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From Thinking to Religion: The Opening of Ideality in 19th Century Protestant Thought

Author(s): Jeffrey W. Robbins

Journal: Journal for Christian Theological Research
ISSN 1087-1624

Volume: 5;
Issue: 5;
Date: 2000;
Original page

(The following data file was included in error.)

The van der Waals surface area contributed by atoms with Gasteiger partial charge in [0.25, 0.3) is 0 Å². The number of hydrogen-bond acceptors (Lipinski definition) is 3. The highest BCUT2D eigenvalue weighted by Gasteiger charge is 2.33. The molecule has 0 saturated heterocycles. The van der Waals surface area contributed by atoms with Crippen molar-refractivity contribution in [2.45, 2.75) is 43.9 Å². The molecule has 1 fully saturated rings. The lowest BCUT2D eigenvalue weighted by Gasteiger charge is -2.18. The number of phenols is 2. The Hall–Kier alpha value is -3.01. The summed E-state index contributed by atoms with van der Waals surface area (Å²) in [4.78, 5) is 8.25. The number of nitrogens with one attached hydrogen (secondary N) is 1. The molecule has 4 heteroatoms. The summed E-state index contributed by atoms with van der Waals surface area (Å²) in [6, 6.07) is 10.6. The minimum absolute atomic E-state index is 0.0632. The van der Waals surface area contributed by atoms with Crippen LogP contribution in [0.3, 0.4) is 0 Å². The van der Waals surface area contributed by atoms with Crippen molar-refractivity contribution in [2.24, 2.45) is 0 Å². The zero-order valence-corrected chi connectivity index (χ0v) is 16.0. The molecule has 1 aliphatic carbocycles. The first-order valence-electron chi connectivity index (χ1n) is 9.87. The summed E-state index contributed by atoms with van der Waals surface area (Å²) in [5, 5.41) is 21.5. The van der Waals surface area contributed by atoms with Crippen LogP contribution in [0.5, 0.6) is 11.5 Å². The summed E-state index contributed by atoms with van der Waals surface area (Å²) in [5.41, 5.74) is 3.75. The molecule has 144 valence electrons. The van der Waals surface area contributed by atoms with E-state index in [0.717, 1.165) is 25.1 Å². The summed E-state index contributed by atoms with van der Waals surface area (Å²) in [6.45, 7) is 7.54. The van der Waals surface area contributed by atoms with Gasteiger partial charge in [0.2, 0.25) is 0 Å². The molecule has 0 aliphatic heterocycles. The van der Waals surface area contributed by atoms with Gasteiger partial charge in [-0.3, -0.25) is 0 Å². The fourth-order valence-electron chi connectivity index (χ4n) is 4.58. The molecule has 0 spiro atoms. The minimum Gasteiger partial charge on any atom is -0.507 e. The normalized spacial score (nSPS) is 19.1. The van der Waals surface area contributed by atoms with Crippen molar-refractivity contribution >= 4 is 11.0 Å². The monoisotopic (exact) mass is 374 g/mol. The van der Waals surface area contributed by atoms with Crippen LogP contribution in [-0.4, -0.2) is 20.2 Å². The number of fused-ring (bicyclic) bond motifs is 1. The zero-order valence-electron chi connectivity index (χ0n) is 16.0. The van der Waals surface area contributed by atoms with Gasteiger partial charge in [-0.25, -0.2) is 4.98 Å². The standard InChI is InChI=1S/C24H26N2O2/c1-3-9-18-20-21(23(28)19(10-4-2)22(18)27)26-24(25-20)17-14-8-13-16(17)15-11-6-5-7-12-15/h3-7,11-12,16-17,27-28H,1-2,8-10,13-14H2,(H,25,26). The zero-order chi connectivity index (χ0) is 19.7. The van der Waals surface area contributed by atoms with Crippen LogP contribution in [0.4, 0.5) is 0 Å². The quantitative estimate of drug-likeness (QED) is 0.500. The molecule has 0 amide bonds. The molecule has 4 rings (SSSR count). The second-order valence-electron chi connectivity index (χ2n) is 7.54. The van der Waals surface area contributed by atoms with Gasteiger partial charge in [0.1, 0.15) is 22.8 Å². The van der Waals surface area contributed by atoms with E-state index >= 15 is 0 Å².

I argue for a philosophical continuity and progression to Protestant religious thought in the Nineteenth Century. More specifically, I center on the work of Immanuel Kant, Friedrich Schleiermacher, and Sören Kierkegaard, all of whom are Protestant Christians concerned with maintaining the worth of religion in a culture grown skeptical. It is the great value of Kierkegaard as a religious thinker that he provides a way beyond the conditions and strictures placed on thought by those "defenders of faith' who came before him. Kierkegaard does this by enfranchising a kind of thinking that might be called religious, and thus, makes the object of religious reflection not theology as a cognitive science, but a prayerfulness that makes possible a religious becoming.
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